There was also an interesting epilogue where John Wayne's character confronts three brothers in Lordsburg. The main brother is described as a stone-cold killer that would cut down the Ringo Kid (Wayne) but when news of the Kid's arrival reaches him and his brothers, they seem petrified. I'm guess they devalued Ringo's enemies to make it more realistic (it was 3 on 1 afterall). It also highlighted the courage of Ringo by contrast.


I finally saw a general release film - Kick-Ass at the AMC 1000 on Van Ness Ave. The building the theater is in used to be a Cadillac dealership. It's multi-story and Kick-Ass was playing on the top floor. I think I must have gone up four or five flights of escalators. Although it has 14 screens, it doesn't look like any multiplex I've been in.

Much has been written about Kick-Ass. I saw it nearly 3 months after it was released. I enjoyed it. I'm not so big on action films. The gunfight and hand-to-hand sequences looked cartoonish which may been the intent. It was interesting how they sprinkled anxiety inducing moments of violence among the action scenes. Two scenes that made me cringe was when they were torturing a mobster and they had his pinky finger in between the blades of a lock cutter and when they put another mobster in an industrial size microwave oven (used for desiccating lumber).

The film is really melds various genres into one - teen sex comedy, revenge tale and comic book action story. Also there were many tremendous performances - Nicholas Cage was a bit stiff as always but he got a lot of mileage out his Adam West inspired speech cadence. Chloë Moretz as his profanity spewing, ass kicking daughter had the flashiest role and made the most of it. Christopher Mintz-Plasse also showed some range and skills as the son of a mob boss who assumes a superhero alterego to lure out the titular character.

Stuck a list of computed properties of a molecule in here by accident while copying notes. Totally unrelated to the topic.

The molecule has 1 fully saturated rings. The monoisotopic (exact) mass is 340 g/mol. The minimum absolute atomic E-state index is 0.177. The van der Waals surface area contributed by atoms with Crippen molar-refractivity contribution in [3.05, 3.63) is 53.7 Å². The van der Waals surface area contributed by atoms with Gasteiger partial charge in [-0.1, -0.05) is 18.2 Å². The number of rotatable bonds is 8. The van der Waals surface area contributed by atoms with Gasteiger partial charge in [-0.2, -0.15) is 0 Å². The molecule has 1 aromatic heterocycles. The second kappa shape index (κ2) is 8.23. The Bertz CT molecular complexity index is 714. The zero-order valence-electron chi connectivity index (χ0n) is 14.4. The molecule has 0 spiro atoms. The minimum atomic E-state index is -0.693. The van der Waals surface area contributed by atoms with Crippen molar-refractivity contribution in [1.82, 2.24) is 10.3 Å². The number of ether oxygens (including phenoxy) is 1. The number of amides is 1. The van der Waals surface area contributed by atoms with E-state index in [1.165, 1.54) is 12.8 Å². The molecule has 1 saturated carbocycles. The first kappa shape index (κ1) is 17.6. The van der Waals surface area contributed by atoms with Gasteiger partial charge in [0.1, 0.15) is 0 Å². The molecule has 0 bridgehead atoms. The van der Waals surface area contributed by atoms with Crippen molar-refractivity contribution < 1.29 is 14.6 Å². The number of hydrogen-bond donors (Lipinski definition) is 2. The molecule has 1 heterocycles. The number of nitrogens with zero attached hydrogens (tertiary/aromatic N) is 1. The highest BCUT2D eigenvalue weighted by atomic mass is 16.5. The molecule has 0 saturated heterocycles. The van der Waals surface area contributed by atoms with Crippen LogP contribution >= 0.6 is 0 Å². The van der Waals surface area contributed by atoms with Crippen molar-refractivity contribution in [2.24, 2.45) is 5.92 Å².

I went to see The Red Machine at the Red Vic. The directors and star were in attendance. The film was very low-budget and it showed in the wardrobe and acting but overall I was impressed and entertained. The plot could have used another round of polishing to clear up a few matters. In a nutshell, the US Navy recruit a safecracker out of prison to steal a top secret code/cypher machine from a Japanese naval attaché (the film is set in the 1935). Technically, they can't steal it because if it is missing, the Japanese will change they cryptology. They have to dismantle it to figure out how it works and reassemble it without the Japanese knowing. Then for good measure, they steal the codebooks.

The two men assigned to the job are genial safecracker who feels he isn't living up to his potential as a criminal and a stone-faced naval officer who was infamously disgraced (for reasons never quite revealed) and has a history with the Japanese officer and his wife. They are an odd couple but eventually grow to like and admire each other. I won't give away the ending because it was contrived.

The major plot hole I couldn't reconcile is why these two men were assigned this crucially important job. Everyone's performance seemed a little flat. Lee Perkins who played the uptight naval officer could have gotten away with the performance because it was consistent with the character. Towards the end, he has an emotional scene where he recounts his failed love affair and Perkins couldn't find the right emotional tenor.

However, a small film like The Red Machine deserves to be graded on the curve.

The Red Machine was preceded by a short film called Gandhi at the Bat (2006). It was a cute faux newsreel about Mohandas Gandhi visiting a Yankees-Phillies game in the 1930's. The Mahatma gets to bat and the results are suitably (and expectedly) amazing. The two leads from The Red Machine appear in Gandhi at the Bat. If nothing else, Gandhi at the Bat is worthwhile for its closing credit soundtrack - a catchy rendition of Take Me Out To the Ballgame played on Indian musical instruments.


OSS 117 - Lost in Rio starring Jean Dujardin and Louise Monot; French with subtitles; (2009) - Official Website
High Noon starring Gary Cooper and Grace Kelly; (1952)
Stagecoach starring John Wayne & Claire Trevor; directed by John Ford; (1939)
Kick-Ass starring Aaron Johnson & Christopher Mintz-Plasse; with Nicholas Cage; (2010) - Official Website
The Red Machine starring Lee Perkins and Donal Thoms-Cappello; (2009) - Official Website